Children’s Hospital of Richmond at VCU celebrates construction milestone
The Children’s Hospital of Richmond (CHoR) at Virginia Commonwealth University on Monday “topped out” its new Children’s Pavilion, marking the placement of the highest steel beam of the pavilion’s 15-story frame.
With the beam in place, the project is one step closer to completion. The $168 million, 640,000-square-foot facility will serve as the region’s most advanced outpatient facility dedicated to children when it opens in 2016.
It will house 72 exam rooms, a surgical area with two operating rooms, areas for diagnostic testing and imaging and laboratory services, as well as family amenities, retail space and faculty offices.
Construction also will include an attached parking garage with more than 600 spaces.
The new structure is being built adjacent to the existing Children’s Pavilion, across the street from VCU Medical Center in downtown Richmond. Construction of the pavilion has created 150 skilled trade jobs, and that number is expected to grow to nearly 500 when interior construction is fully operational. The pavilion spans 170 feet from the ground level to the top of the penthouse, contains 2,500 tons of steel and 41,000 cubic yards of concrete (4,000 pounds per cubic yard).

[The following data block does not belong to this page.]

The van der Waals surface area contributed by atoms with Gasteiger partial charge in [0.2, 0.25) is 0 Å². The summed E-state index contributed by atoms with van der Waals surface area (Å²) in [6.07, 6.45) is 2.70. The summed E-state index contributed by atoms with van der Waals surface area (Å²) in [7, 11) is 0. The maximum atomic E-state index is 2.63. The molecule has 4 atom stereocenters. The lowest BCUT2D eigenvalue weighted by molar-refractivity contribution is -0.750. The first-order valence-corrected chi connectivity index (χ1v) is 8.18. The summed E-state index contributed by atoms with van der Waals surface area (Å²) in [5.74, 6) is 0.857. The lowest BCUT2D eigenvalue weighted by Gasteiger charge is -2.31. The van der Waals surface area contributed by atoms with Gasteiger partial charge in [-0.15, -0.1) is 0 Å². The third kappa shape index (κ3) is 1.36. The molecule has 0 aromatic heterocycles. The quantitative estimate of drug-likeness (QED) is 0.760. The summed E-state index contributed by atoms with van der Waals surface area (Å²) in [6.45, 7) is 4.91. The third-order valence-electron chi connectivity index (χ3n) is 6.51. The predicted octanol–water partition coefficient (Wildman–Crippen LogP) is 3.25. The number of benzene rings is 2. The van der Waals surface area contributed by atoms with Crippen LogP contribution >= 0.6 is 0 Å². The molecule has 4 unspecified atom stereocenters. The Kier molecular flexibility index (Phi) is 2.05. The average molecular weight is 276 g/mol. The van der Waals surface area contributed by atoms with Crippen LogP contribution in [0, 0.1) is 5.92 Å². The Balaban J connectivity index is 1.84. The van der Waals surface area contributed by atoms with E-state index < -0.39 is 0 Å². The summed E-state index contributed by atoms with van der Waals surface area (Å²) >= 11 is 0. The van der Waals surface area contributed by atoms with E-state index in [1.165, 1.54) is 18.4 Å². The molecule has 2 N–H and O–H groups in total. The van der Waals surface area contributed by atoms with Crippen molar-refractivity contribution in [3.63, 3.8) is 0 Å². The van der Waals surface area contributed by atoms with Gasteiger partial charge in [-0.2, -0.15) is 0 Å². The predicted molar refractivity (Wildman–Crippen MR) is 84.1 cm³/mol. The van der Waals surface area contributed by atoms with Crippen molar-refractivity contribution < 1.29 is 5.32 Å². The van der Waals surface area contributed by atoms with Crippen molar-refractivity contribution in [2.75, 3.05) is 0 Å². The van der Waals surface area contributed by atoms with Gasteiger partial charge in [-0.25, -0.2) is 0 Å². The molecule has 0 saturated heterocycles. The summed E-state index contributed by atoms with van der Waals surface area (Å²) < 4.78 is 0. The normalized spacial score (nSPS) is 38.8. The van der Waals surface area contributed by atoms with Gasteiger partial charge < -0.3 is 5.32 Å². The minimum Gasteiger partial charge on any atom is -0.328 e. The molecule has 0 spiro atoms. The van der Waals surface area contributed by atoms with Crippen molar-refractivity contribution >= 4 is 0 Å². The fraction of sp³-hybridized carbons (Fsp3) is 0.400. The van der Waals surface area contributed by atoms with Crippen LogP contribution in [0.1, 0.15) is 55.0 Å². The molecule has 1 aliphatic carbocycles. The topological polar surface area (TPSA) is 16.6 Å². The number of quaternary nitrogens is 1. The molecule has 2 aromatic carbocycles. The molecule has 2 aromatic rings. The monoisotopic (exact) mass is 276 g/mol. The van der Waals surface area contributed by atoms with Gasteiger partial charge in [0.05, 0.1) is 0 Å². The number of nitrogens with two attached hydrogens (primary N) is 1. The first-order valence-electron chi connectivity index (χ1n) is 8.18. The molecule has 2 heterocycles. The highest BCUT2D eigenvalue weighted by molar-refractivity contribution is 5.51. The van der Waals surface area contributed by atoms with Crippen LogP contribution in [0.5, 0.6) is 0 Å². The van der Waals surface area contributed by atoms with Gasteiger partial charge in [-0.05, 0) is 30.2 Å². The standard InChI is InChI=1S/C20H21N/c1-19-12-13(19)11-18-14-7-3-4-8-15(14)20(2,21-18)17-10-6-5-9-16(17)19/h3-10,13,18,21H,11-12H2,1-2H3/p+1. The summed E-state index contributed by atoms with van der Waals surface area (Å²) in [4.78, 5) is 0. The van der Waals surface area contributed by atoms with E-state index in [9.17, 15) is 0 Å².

Since breaking ground in 2012, CHoR said in a release that it has hired nearly 40 new pediatric specialists, increased research funding by 30 percent and developed two new advanced training fellowship programs.
“While construction crew members worked together to build the structural frame you see today, groups of CHoR team members from all disciplines have been collaborating to develop new programs, implement process improvements and enhance the patient experience we provide now – and that we will provide within the walls of the new pavilion,” Leslie Wyatt, the hospital’s executive director, said in a statement.
The pavilion’s design by HKS Inc. recently won a 2014 American Institute of Architects Academy of Architecture for Healthcare Design Award for its visionary strength, which addresses aesthetic, civic, and urban concerns.